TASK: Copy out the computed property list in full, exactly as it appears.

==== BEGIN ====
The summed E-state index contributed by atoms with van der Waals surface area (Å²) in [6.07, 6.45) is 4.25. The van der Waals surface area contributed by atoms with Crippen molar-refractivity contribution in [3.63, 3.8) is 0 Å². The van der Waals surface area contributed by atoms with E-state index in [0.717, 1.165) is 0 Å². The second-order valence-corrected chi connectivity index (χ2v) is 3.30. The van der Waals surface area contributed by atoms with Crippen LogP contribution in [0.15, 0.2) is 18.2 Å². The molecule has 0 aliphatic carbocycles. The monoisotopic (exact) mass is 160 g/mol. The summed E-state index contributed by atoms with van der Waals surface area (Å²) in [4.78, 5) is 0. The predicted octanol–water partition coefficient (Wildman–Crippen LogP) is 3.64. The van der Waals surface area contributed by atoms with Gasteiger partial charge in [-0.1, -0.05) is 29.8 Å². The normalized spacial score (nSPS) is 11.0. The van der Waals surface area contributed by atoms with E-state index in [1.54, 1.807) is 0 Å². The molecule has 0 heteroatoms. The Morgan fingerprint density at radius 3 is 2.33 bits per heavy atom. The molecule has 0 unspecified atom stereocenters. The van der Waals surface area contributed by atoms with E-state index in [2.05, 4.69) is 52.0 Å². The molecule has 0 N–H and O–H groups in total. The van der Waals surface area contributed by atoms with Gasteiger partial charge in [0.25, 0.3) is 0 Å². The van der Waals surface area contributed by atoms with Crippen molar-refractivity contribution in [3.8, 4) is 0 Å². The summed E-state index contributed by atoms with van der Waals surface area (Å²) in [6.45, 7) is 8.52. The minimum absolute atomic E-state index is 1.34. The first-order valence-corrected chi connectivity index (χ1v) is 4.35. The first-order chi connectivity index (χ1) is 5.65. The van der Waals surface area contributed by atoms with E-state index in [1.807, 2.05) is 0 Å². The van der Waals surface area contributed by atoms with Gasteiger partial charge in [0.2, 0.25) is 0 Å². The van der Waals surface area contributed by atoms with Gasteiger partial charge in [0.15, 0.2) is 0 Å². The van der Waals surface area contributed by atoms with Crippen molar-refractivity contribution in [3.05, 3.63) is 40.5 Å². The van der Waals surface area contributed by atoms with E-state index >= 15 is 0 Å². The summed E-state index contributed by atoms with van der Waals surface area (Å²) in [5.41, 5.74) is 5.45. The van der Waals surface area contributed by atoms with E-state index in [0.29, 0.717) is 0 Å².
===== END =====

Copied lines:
The summed E-state index contributed by atoms with van der Waals surface area (Å²) in [6.07, 6.45) is 4.25. The van der Waals surface area contributed by atoms with Crippen molar-refractivity contribution in [3.63, 3.8) is 0 Å². The van der Waals surface area contributed by atoms with E-state index in [0.717, 1.165) is 0 Å². The second-order valence-corrected chi connectivity index (χ2v) is 3.30. The van der Waals surface area contributed by atoms with Crippen LogP contribution in [0.15, 0.2) is 18.2 Å². The molecule has 0 aliphatic carbocycles. The monoisotopic (exact) mass is 160 g/mol. The summed E-state index contributed by atoms with van der Waals surface area (Å²) in [4.78, 5) is 0. The predicted octanol–water partition coefficient (Wildman–Crippen LogP) is 3.64. The van der Waals surface area contributed by atoms with Gasteiger partial charge in [-0.1, -0.05) is 29.8 Å². The normalized spacial score (nSPS) is 11.0. The van der Waals surface area contributed by atoms with E-state index in [1.54, 1.807) is 0 Å². The molecule has 0 heteroatoms. The Morgan fingerprint density at radius 3 is 2.33 bits per heavy atom. The molecule has 0 unspecified atom stereocenters. The van der Waals surface area contributed by atoms with E-state index in [2.05, 4.69) is 52.0 Å². The molecule has 0 N–H and O–H groups in total. The van der Waals surface area contributed by atoms with Gasteiger partial charge in [0.25, 0.3) is 0 Å². The van der Waals surface area contributed by atoms with Crippen molar-refractivity contribution in [3.8, 4) is 0 Å². The summed E-state index contributed by atoms with van der Waals surface area (Å²) in [6.45, 7) is 8.52. The minimum absolute atomic E-state index is 1.34. The first-order valence-corrected chi connectivity index (χ1v) is 4.35. The first-order chi connectivity index (χ1) is 5.65. The van der Waals surface area contributed by atoms with E-state index in [1.807, 2.05) is 0 Å². The van der Waals surface area contributed by atoms with Gasteiger partial charge in [0.2, 0.25) is 0 Å². The van der Waals surface area contributed by atoms with Gasteiger partial charge in [0.15, 0.2) is 0 Å². The van der Waals surface area contributed by atoms with Crippen molar-refractivity contribution in [3.05, 3.63) is 40.5 Å². The van der Waals surface area contributed by atoms with E-state index >= 15 is 0 Å². The summed E-state index contributed by atoms with van der Waals surface area (Å²) in [5.41, 5.74) is 5.45. The van der Waals surface area contributed by atoms with E-state index in [0.29, 0.717) is 0 Å².